if (cims2!=ms2.end())
    {
      // If so, remove it from both hash tables
      cims1=ms1.erase(cims1);
      ms2.erase(cims2);
    }
    else // If not
      ++cims1; // Move on to the next item
  }
}

int main()
{
  vector<int> v1;
  vector<int> v2;

  // ... Populate v1 and v2

  // Create two hash tables that contain the values
  // from their respective initial containers    
  unordered_multiset<int> ms1(v1.begin(),v1.end());
  unordered_multiset<int> ms2(v2.begin(),v2.end());

  // Remove common items from both containers based on the smallest
  if (v1.size()<=v2.size)
    remove_common_items(ms1,ms2);
  else
    remove_common_items(ms2,ms1);

  // Create a vector of the union of the remaining items
  vector<int> vDifferences(ms1.begin(),ms1.end());

  vDifferences.insert(vDifferences.end(),ms2.begin(),ms2.end());

  // ... do something with the differences
}

In order to determine which solution is better for a particular situation, profiling both algorithms would be a smart course of action. Although the hash table based solution is in O(n), it requires more code and does more work per duplicate found (i.e., hash table removals). It also (sadly) uses a custom differencing function rather than a standard STL algorithm.

It should be noted that both solutions present the differences in an order that is most likely quite different from the order that the elements appeared in the original containers. There is a way around this by using a variant of the hash table solution. A high level description follows (which only differs in Step 4 from the preceding solution):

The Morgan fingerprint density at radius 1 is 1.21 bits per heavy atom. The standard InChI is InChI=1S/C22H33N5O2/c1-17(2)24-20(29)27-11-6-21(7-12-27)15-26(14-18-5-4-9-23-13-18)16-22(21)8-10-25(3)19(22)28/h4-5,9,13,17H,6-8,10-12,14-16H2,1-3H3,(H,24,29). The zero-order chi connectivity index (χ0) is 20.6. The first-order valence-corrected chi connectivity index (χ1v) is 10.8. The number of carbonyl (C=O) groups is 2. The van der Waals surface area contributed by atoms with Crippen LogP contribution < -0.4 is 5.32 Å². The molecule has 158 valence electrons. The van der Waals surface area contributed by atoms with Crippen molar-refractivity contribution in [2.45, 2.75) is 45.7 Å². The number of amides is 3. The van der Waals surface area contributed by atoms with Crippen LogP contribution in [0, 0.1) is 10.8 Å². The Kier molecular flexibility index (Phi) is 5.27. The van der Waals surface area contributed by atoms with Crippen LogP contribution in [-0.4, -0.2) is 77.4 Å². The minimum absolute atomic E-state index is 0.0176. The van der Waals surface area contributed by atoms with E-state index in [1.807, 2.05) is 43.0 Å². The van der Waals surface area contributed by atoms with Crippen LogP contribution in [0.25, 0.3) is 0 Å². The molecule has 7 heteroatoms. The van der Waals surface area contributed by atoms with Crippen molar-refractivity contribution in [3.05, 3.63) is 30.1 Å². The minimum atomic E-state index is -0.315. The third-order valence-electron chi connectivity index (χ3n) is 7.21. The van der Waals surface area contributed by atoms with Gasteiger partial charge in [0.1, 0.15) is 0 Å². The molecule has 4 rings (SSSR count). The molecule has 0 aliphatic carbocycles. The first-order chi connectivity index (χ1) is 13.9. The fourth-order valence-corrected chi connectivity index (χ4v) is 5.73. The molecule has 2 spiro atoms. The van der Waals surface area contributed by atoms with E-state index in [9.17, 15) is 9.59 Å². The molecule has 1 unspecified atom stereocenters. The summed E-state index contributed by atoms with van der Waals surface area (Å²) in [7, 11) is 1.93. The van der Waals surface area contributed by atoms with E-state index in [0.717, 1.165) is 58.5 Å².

1. Load each container into a hash table.
  2. If the two containers differ in size, the smaller hash table will be used for traversal in Step 3. Otherwise, the first of the two will be used.
  3. Traverse the hash table chosen in Step 2, checking to see if each item is present in both hash tables. If it is, remove it from both of them.
  4. To form the difference container, traverse the original containers in order (i.e., the first container before the second). Look up each item from each container in its respective hash table. If it is found, the item is to be added to the difference container and removed from its hash table. Items not present in the respective hash tables will be skipped. Thus, only the items that are present in the hash tables will wind up in the difference container and their order of appearance will remain the same as it was in the original containers, because those containers dictate the order of the final traversal.

In order to maintain original order, Step 4 has become more expensive than in the previous solution, especially if the number of items removed is high. This is because:

  1. All items will be tested a second time for eligibility to appear in the difference container, via a presence test in their respective hash tables.
  2. The hash tables will have the remainder of their items removed one at a time when the difference container is formed, as part of the present in the difference testing of Item 1.
share|improve this answer

Do you want elements from both v1 and v2 that are unique and not in the other sequence? That sounds like std::set_symmetric_difference to me.

Copies the elements of the range [first1,last1) that are not present in the range [first2, last2), and the elements of the range [first2,last2) that are not present in the range [first1, last1) to the range beginning at result. The elements in the constructed range are sorted.